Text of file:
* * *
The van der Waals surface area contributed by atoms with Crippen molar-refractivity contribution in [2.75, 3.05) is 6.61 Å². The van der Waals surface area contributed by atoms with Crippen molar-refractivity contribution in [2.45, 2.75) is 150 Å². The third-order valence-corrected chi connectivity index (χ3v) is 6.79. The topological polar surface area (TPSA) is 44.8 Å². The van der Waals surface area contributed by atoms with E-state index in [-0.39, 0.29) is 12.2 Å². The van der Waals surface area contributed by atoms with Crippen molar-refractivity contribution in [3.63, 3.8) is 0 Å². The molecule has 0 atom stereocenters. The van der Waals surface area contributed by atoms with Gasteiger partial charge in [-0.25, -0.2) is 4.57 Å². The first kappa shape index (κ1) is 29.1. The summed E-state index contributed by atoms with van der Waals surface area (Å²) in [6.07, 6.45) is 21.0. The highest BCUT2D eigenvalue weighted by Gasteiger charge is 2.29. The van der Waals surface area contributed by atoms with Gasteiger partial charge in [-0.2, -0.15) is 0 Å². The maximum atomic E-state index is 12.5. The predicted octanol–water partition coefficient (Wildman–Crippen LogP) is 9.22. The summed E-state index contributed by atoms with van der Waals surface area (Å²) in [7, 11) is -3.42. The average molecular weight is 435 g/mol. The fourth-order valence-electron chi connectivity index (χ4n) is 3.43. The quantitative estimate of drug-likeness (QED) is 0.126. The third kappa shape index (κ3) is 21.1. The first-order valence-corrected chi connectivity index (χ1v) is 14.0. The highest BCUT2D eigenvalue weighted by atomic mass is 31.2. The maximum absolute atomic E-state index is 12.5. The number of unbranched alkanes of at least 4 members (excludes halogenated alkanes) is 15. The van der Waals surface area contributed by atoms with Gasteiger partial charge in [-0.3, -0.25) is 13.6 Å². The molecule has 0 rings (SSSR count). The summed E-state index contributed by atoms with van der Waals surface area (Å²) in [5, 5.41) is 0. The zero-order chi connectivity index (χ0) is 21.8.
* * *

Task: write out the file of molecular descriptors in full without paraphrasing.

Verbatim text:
The van der Waals surface area contributed by atoms with Crippen molar-refractivity contribution in [2.75, 3.05) is 6.61 Å². The van der Waals surface area contributed by atoms with Crippen molar-refractivity contribution in [2.45, 2.75) is 150 Å². The third-order valence-corrected chi connectivity index (χ3v) is 6.79. The topological polar surface area (TPSA) is 44.8 Å². The van der Waals surface area contributed by atoms with E-state index in [-0.39, 0.29) is 12.2 Å². The van der Waals surface area contributed by atoms with Crippen molar-refractivity contribution in [3.63, 3.8) is 0 Å². The molecule has 0 atom stereocenters. The van der Waals surface area contributed by atoms with Gasteiger partial charge in [-0.25, -0.2) is 4.57 Å². The first kappa shape index (κ1) is 29.1. The summed E-state index contributed by atoms with van der Waals surface area (Å²) in [6.07, 6.45) is 21.0. The highest BCUT2D eigenvalue weighted by Gasteiger charge is 2.29. The van der Waals surface area contributed by atoms with Gasteiger partial charge in [-0.2, -0.15) is 0 Å². The maximum atomic E-state index is 12.5. The predicted octanol–water partition coefficient (Wildman–Crippen LogP) is 9.22. The summed E-state index contributed by atoms with van der Waals surface area (Å²) in [7, 11) is -3.42. The average molecular weight is 435 g/mol. The fourth-order valence-electron chi connectivity index (χ4n) is 3.43. The quantitative estimate of drug-likeness (QED) is 0.126. The third kappa shape index (κ3) is 21.1. The first-order valence-corrected chi connectivity index (χ1v) is 14.0. The highest BCUT2D eigenvalue weighted by atomic mass is 31.2. The maximum absolute atomic E-state index is 12.5. The number of unbranched alkanes of at least 4 members (excludes halogenated alkanes) is 15. The van der Waals surface area contributed by atoms with Gasteiger partial charge in [-0.3, -0.25) is 13.6 Å². The molecule has 0 rings (SSSR count). The summed E-state index contributed by atoms with van der Waals surface area (Å²) in [5, 5.41) is 0. The zero-order chi connectivity index (χ0) is 21.8.